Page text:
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Thursday, February 16, 2017

Toronto in a 1980s Style Housing Bubble

Bank of Montreal economist Doug Porter says Toronto is the midst of a housing bubble, and is making comparisons to the housing bubble of the 1980s - which ended in a collapse and a recession.

"There’s nothing tentative about the red-hot housing market in Toronto and neighbouring areas," says Porter, in a note out Monday.

Porter is referring to the 22 per cent price appreciation of existing homes over last year's prices. He is now predicting a 19 per cent increase in condo prices in the Greater Toronto Area (during 2017) and says to watch for double-digit gains in the Greater Golden Horseshoe.

"An apparent influx of foreign wealth, coupled with record-high demand and a shortage of detached properties, are driving the frothiest price increases since the late 1980s. Prices are even accelerating in segments and areas without shortages."
 
"Admittedly, condo supplies in the GTA are down sharply from prior elevated levels, but a record number of units are now under construction…so why the froth?" asks Porter.

Porter also notes that Montreal and Ottawa have entered a lengthy period of stagnation, that Alberta is stabilizing.

And that there should be "some further softening in Vancouver’s prices", compared to last years 33% increase in Vancouver prices.

The national average price for homes sold in January 2017 was $470,253, up only 0.2 per cent from a year ago and carried mostly by sales in Toronto and Vancouver.

However if you ignore Greater Toronto and Greater Vancouver, the average price of a home in the country is reduced by almost $120,000 to $351,998.

Counting adjustments for inflation and the lack of increases in housing prices across most of Canada, the cost of homes across most of Canada is actually going down comparatively. The GTA and GVA are inflating the national average and skewing the results. Which is similar to what happened in the 1980s. The average prices across Canada stagnated and went down first, while Toronto and various cities experienced a real estate bubble.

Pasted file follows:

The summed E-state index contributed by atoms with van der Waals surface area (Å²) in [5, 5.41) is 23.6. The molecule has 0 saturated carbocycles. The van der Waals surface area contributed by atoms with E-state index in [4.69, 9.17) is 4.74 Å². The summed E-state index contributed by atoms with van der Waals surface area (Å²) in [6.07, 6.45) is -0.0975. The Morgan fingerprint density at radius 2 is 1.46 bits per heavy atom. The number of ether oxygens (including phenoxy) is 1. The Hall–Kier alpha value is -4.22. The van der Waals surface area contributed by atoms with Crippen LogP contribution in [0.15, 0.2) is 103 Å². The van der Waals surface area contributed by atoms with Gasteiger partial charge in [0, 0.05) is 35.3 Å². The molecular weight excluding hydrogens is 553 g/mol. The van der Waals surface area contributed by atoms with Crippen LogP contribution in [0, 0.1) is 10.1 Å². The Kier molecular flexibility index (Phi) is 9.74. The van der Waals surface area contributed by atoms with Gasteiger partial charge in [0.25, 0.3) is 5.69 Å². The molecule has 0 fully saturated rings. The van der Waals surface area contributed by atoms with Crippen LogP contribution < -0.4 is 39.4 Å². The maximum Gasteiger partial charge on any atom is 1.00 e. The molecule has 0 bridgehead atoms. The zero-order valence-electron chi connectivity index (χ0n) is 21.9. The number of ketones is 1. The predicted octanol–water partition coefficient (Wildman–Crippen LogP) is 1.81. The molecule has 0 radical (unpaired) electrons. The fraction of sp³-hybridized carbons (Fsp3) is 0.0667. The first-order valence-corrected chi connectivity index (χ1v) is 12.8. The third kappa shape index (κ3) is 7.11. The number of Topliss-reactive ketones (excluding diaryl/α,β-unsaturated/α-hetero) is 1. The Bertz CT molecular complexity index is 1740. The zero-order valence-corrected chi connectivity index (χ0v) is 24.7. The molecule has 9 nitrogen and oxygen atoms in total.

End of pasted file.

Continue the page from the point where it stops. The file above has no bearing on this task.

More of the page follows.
And then the bubble burst, economic chaos and a recession resulted. The stagnation across Canada was basically the canary in the coalmine, warning of the impending disaster.

2010s Vs the 1980s, What is Different?

Toronto and Vancouver's real estate bubbles are now mostly driven by foreign investors. That is what is driving the prices to ridiculous heights. That means that the rest of the country could go into a recession and as long as Toronto/Vancouver's prices continue to balloon upwards, the investors will just keep investing.

In British Columbia, Vancouver is trying to curb that by introducing a 15% land transfer tax on foreign investors.

In Ontario, Toronto has rejected the idea of a land transfer tax and has embraced the status quo for now...

But then Toronto Mayor John Tory announced recently that he would be increasing property taxes in Toronto by 2%.

Which gave me an idea.

Don't increase the property taxes for regular Torontonians.

Increase the property taxes for foreign owners of Toronto residential real estate instead. By say... 22%. Or more. Perhaps 27%.

You will note that this would only effect residential investors.  It would still allow for foreign investors in commercial and industrial real estate, which means they are investing in Canada's economy.

If the prices of homes in Toronto are going up by 22%, increase the property taxes on foreign owners of by a like amount (plus maybe an extra 5% to make it 27%).

So if prices in 2017 go up 19%, the property tax for foreign owners should be 19 to 24% higher than people who actually live here.

The thing about property taxes is that it is every year. The land transfer tax is only an one time thing.

Now property taxes are not a huge amount, but those property taxes would mean the mayor wouldn't need to raise taxes on Torontonians (people who might actually vote for him) and only harms non-voters who don't even live in Toronto.

Over time the property taxes on foreign owners could be increase gradually until Toronto's housing market stabilizes to a more reasonable and normal growth. Which means Toronto ends up with a stable and sustainable housing market that can withstand global and local recessions - instead of an ever ballooning market that will burst the moment the local economy hits a recession.

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